My state, New Jersey, has become a case study for financial disaster. (Forgive the cynical language, but you try to describe the New Jersey balance sheet and budget with one short phrase.)
Many Baby Boomers are just beginning to contemplate if they’re ready to retire. As a financial planner, I can attest to the fact that every New Jersey Baby Boomer client talks about New Jersey evacuation. Each client has his or her own reason for fleeing the state, and the destinations vary.
However, one state has surpassed the rest in welcoming these refugees, so much so that we call it “God’s Waiting Room.” That’s Florida.
Even if you focus mainly on advising clients or selling life insurance and annuities in some state other than New Jersey, you may find that many of your clients have similar thoughts about moving to another state when they retire. “I could move to Florida” may be as much a part of some clients’ retirement planning thinking as ideas about their likely investment performance.
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To dig deeper into the New Jersey vs. Florida comparison, let’s begin by examining the two most common financial reasons for the exodus from the Sopranos state…
Income Taxes: Florida has none. New Jersey can top out at 11.8% for the wealthiest residents, according to NJ.com.
Property Taxes: Florida taxes on average 0.97% of a property’s assessed value, whereas New Jersey taxes 1.89% of assessed value. New Jersey’s property taxes are the worst in the nation.
Combine Florida’s lower taxes with its much cheaper homes, if you move there, you get instant savings.
So where does Florida get the money for such nice things?
About 59% of state general revenue comes from sales taxes, 13% from the lottery, 5% from corporate tax, and less than 30% from various other sources.
Florida’s sales tax is 6%, plus an additional city tax that in some areas can reach a total of 8.5% (although some items are exempt, such as groceries), according to the Florida Policy Institute.
Even though New Jersey’s income and property taxes hog the negative limelight, the state also has its own flat sales tax of 6.625%.
So, if that tax revenue is enough for Florida, why not Jersey? The Sunshine State has a population of 20.6 million, versus New Jersey’s 8.9 million residents.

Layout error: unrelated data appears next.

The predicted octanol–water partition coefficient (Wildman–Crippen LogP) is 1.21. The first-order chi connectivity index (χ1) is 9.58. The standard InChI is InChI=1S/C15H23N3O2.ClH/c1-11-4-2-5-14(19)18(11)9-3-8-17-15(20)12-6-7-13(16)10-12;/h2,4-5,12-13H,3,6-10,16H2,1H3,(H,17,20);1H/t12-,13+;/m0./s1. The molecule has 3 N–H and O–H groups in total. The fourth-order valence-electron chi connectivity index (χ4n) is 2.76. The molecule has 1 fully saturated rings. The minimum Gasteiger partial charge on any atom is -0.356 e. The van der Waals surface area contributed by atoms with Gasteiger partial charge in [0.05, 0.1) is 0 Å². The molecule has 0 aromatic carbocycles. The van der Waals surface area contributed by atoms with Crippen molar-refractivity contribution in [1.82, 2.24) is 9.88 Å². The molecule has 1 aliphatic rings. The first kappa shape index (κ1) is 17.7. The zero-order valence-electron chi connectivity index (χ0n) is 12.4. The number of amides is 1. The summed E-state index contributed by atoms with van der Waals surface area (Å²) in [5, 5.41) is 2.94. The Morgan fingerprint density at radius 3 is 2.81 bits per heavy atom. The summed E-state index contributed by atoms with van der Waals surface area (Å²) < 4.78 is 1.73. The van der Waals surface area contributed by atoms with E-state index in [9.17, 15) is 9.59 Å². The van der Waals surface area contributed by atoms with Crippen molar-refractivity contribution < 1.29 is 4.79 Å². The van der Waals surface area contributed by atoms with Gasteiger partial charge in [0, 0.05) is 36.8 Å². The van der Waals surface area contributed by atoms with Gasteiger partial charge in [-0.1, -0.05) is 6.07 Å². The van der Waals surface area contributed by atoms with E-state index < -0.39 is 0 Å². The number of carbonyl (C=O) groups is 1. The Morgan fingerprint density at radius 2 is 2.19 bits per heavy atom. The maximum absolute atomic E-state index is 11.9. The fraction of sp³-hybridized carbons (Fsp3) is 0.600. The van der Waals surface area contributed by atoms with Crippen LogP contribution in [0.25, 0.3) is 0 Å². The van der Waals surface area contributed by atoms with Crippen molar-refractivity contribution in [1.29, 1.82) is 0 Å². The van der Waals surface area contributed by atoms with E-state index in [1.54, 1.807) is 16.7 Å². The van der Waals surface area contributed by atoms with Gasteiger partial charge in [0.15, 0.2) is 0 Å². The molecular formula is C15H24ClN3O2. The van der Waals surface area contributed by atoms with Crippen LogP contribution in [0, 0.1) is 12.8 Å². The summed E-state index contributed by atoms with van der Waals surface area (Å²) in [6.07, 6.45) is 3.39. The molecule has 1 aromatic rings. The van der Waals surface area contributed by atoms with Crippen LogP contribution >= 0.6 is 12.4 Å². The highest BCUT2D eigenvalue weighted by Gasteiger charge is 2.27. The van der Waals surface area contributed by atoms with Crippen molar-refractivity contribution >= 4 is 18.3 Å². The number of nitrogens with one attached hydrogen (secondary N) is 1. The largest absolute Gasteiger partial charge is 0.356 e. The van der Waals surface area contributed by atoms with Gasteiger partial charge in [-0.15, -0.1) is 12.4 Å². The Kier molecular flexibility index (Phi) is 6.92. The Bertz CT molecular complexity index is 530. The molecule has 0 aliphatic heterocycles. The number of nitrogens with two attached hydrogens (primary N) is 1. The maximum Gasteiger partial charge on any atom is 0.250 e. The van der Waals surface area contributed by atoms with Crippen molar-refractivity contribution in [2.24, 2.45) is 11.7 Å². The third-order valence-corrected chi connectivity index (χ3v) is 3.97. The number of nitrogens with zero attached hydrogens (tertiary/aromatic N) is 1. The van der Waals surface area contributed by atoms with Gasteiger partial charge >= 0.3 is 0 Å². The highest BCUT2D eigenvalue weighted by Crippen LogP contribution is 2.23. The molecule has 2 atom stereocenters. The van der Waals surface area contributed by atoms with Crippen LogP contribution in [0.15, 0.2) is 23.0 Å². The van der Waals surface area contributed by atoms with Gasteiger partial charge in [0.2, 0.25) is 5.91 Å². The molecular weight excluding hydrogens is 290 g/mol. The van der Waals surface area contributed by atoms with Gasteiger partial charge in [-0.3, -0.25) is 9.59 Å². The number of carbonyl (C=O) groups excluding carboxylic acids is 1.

This begs the questions, are Floridians less expensive to support? Are they operating with economies of scale not available in the smaller, congested states of the Northeast? Or is the Garden State offering better services?
Let’s look at where all the money is going.
Florida allocates 28% of its budget to education, spending $7,408 per pupil, below the national average of $11,762, and well below New Jersey, at $18,235. Teachers in Florida average a $47,267 salary (54% higher than the state’s median income), vs. New Jersey’s teachers, who average a $76,430 salary (46% over their median income).
Nevertheless, Florida is ranked seventh overall in education and first in higher education by US News & World Report. New Jersey ranks second in terms of overall education and 28th in terms of higher education.
2. Law Enforcement
A cop can expect to earn a $49,085 average salary in Florida, and $87,490 in New Jersey, according to U.S. News & World Report. New Jersey ranks fourth in terms of public safety, and Florida ranks 35th.
3. Government Workers Pension and Post-Retirement Benefits
Florida has $20.2 billion of unfunded liabilities in this category, which pales in comparison to New Jersey’s over $150 billion deficit. New Jersey’s pension and post-retirement benefits obligations amount to four times the state budget. In 2001 New Jersey’s public unions successfully lobbied the legislature for a 9% pension increase, and a reduction in employee pension contributions, from a suggested 5.5% down to 3.5% of salary. The unions also won the right for workers to retire five years earlier at full pension.
Florida has $11.6 billion in debt. New Jersey has $195.5 billion in debt.
Consideration of these statistics and others has led Truth in Accounting to give Florida a “C” for fiscal responsibility and New Jersey an “F.”
In conclusion, maybe Florida is right for some, and New Jersey is right for others.
You could go through a similar process to compare Florida with your state.
It doesn’t take an economist to realize that retiring on a lofty pension from a high-tax state in a low-tax state like Florida makes sense, especially if primary education is not a major concern.
Unless there is an upheaval of the system, I project more government workers will strive to make their fortune in the Garden State, send their kids away for college, and eventually reap their post-retirement rewards in the Sunshine State.
A word of caution: The cost of providing health care for one person over age 65 is three to five times higher than providing care for someone under age 65.
That raises questions about whether Florida’s strategy of using low taxes to attract senior citizens will have staying power.
Bryan Kuderna, CFP, is the founder of Kuderna Financial and the author of Millennial Millionaire — A Guide to Become a Millionaire by 30. He is a member of the Million Dollar Round Table.